So these people looked on in horror as I tried to get them started with a bit of basics on using a GUI, starting and stopping programs, and gentle Web surfing. Questions I never even anticipated, such as "Why are there so many different ways to do the same thing?" and "What are all these little pictures on the bottom for?" (the notification icon area which contains no less than 11 icons that do nothing when you click on them). And even "How do I turn it off?" They didn't seem to intuitively grasp that you need to click the button that says "Start" if you wave your mouse pointer over it when you wanted to stop.

Then there's the free 60-day trial of Office that continually pops up a dialog asking you to register it, sends you (after several clicks) to a page that gives you a product key and tells you to copy it into the Office "register" dialog, but then sends you an email to tell you to do it all over again. Or the Norton program that nags continually until you click the "Fix" button, then does a few tricks, and then starts to "check your system" - at which point everything stops with no indication of what it's doing or how long it will take. And then it starts to "backup your files" to some online repository (no idea where). It says you can carry on working, but reports that the process failed when you close the nag window.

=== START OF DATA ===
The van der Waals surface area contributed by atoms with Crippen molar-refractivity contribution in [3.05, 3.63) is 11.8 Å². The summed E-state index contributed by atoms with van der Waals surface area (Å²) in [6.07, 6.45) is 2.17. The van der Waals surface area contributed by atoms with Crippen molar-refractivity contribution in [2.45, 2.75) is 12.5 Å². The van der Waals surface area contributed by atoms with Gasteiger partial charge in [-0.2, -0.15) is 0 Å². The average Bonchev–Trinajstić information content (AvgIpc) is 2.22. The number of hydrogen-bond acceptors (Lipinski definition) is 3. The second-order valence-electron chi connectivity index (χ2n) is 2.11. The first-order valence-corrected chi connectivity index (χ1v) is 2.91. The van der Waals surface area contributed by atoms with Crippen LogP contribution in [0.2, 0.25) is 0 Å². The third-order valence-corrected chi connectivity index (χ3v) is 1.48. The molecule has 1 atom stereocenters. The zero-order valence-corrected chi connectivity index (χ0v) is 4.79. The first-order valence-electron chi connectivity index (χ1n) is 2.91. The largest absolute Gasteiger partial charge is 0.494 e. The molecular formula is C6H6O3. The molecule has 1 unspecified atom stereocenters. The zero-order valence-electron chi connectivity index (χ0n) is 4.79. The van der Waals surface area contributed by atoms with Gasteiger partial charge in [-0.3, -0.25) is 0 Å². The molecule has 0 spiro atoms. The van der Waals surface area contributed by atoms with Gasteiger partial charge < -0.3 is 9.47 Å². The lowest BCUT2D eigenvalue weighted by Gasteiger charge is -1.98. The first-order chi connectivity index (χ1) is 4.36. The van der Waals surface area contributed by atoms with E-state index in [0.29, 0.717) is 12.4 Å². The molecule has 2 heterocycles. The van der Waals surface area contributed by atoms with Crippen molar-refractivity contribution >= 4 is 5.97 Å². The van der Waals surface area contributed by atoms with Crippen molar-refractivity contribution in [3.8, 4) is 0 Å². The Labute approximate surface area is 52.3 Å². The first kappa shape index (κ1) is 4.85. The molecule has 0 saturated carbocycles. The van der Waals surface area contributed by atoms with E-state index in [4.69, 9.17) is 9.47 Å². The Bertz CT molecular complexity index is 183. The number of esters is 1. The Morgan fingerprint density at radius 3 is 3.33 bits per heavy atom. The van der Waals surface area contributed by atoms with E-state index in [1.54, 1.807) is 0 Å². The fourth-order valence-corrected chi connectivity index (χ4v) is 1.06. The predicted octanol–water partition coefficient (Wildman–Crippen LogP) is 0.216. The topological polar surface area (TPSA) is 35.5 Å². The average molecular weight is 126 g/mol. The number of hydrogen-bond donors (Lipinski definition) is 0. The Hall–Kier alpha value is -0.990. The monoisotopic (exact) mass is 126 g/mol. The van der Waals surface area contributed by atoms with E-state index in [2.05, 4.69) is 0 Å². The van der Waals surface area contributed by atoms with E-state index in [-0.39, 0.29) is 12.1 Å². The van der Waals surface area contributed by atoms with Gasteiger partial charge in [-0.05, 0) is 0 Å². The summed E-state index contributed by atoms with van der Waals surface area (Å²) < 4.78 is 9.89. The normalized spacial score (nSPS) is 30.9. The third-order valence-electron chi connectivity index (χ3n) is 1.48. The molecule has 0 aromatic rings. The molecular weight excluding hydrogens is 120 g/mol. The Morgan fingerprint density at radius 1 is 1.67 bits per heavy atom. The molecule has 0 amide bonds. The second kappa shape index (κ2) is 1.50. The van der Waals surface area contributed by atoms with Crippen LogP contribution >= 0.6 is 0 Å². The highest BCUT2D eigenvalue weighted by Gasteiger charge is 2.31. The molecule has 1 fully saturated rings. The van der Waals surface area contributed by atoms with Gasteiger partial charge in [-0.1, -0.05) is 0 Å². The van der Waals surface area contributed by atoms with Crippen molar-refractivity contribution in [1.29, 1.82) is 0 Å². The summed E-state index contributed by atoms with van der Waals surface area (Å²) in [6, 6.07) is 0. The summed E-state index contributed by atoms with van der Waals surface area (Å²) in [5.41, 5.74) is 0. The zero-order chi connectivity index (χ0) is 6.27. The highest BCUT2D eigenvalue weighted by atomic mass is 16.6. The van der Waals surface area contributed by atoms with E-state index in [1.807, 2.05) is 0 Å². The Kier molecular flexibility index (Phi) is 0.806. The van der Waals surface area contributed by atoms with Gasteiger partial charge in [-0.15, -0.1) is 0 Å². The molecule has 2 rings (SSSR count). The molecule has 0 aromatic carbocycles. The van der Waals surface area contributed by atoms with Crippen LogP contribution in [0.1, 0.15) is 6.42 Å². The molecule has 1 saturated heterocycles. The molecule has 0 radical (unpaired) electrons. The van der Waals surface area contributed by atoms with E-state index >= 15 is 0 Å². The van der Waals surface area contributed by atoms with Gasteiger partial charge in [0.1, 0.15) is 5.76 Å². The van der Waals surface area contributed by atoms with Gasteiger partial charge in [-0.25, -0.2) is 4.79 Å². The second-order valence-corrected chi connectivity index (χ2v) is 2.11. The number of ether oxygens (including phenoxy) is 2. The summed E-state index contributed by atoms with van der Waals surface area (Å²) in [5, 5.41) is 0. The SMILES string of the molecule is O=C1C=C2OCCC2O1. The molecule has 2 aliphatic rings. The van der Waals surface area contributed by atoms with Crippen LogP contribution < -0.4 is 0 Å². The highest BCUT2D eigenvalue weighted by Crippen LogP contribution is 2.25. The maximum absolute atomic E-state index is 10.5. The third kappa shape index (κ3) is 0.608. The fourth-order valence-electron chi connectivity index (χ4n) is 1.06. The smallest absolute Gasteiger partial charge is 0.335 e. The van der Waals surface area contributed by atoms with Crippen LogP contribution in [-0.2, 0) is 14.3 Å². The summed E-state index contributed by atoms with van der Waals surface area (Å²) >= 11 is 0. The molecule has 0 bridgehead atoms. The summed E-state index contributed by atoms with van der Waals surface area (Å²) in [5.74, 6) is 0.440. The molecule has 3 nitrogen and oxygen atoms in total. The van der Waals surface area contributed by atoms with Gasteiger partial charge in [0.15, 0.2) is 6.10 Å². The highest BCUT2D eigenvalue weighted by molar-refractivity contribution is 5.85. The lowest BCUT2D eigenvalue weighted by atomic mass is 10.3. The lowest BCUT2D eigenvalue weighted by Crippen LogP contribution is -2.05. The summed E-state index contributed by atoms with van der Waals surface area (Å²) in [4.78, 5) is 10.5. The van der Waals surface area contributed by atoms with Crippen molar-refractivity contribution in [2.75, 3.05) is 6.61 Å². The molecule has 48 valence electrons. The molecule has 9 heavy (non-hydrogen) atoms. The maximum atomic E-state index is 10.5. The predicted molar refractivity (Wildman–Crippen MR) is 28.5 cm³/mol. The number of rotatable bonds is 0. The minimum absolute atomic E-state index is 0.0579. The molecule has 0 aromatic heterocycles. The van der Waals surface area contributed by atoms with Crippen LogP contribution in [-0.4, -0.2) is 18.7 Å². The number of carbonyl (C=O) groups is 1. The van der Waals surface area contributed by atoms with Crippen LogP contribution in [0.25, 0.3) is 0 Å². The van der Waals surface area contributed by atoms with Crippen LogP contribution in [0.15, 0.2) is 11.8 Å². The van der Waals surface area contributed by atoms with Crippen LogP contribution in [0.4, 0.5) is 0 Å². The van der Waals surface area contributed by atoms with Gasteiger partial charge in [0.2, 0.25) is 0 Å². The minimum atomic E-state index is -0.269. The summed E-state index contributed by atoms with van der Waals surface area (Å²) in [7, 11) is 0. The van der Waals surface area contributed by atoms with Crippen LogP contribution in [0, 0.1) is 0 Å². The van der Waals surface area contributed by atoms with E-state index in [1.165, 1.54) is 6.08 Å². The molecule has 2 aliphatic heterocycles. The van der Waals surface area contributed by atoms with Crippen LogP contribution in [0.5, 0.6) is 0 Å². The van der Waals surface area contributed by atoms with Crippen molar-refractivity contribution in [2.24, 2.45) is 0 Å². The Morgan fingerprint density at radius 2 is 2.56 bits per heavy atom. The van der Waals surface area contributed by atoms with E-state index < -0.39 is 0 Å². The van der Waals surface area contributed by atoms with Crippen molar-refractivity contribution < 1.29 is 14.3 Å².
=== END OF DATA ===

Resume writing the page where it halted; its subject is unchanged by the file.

On my first visit, I set up a Windows Live email account for them so they wouldn't have to keep changing their email address when they change ISPs (I've read enough horror stories about the one they are with, though I suspect that all ISPs have a reasonably equal number of these circulating the 'Net). But the next day they told me that they hadn't managed to get into it again because they couldn't figure out what to do when presented with the initial Home page. "Why do I have to wave my arrow thing all over the page to see which bits do something?" they asked. I'd explained that links were usually blue and underlined, so they were completely fooled by links that are black and only go blue and underlined when you move the mouse pointer over them; and doubly fooled by the main login one that lit up blue. Though no doubt, after a while, they'll get used to the strange and often unintuitive conventions we take for granted (like "I can understand Maximize and Minimize, but what does Restore Down mean?").